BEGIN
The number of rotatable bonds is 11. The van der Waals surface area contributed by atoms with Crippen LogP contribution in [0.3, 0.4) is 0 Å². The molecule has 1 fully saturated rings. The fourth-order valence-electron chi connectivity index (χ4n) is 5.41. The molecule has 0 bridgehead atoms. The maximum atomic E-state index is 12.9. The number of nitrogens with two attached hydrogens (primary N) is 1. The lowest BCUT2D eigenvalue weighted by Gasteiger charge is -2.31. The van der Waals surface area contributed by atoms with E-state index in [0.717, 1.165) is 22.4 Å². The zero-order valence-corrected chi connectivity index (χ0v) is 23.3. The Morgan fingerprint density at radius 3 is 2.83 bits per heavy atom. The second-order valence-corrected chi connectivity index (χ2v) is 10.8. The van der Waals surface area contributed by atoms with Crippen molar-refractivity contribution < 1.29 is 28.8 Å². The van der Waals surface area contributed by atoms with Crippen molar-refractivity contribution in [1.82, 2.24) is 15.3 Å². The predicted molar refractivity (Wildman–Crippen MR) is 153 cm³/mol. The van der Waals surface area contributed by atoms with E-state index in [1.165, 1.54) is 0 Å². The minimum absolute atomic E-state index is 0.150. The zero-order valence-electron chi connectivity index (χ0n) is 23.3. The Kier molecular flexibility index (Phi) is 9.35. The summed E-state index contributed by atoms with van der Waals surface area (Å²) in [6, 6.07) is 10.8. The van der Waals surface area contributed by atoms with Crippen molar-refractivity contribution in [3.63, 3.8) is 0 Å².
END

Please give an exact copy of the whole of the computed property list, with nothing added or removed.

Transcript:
The number of rotatable bonds is 11. The van der Waals surface area contributed by atoms with Crippen LogP contribution in [0.3, 0.4) is 0 Å². The molecule has 1 fully saturated rings. The fourth-order valence-electron chi connectivity index (χ4n) is 5.41. The molecule has 0 bridgehead atoms. The maximum atomic E-state index is 12.9. The number of nitrogens with two attached hydrogens (primary N) is 1. The lowest BCUT2D eigenvalue weighted by Gasteiger charge is -2.31. The van der Waals surface area contributed by atoms with E-state index in [0.717, 1.165) is 22.4 Å². The zero-order valence-corrected chi connectivity index (χ0v) is 23.3. The Morgan fingerprint density at radius 3 is 2.83 bits per heavy atom. The second-order valence-corrected chi connectivity index (χ2v) is 10.8. The van der Waals surface area contributed by atoms with Crippen molar-refractivity contribution < 1.29 is 28.8 Å². The van der Waals surface area contributed by atoms with Crippen molar-refractivity contribution in [1.82, 2.24) is 15.3 Å². The predicted molar refractivity (Wildman–Crippen MR) is 153 cm³/mol. The van der Waals surface area contributed by atoms with E-state index in [1.165, 1.54) is 0 Å². The minimum absolute atomic E-state index is 0.150. The zero-order valence-electron chi connectivity index (χ0n) is 23.3. The Kier molecular flexibility index (Phi) is 9.35. The summed E-state index contributed by atoms with van der Waals surface area (Å²) in [6, 6.07) is 10.8. The van der Waals surface area contributed by atoms with Crippen molar-refractivity contribution in [3.63, 3.8) is 0 Å².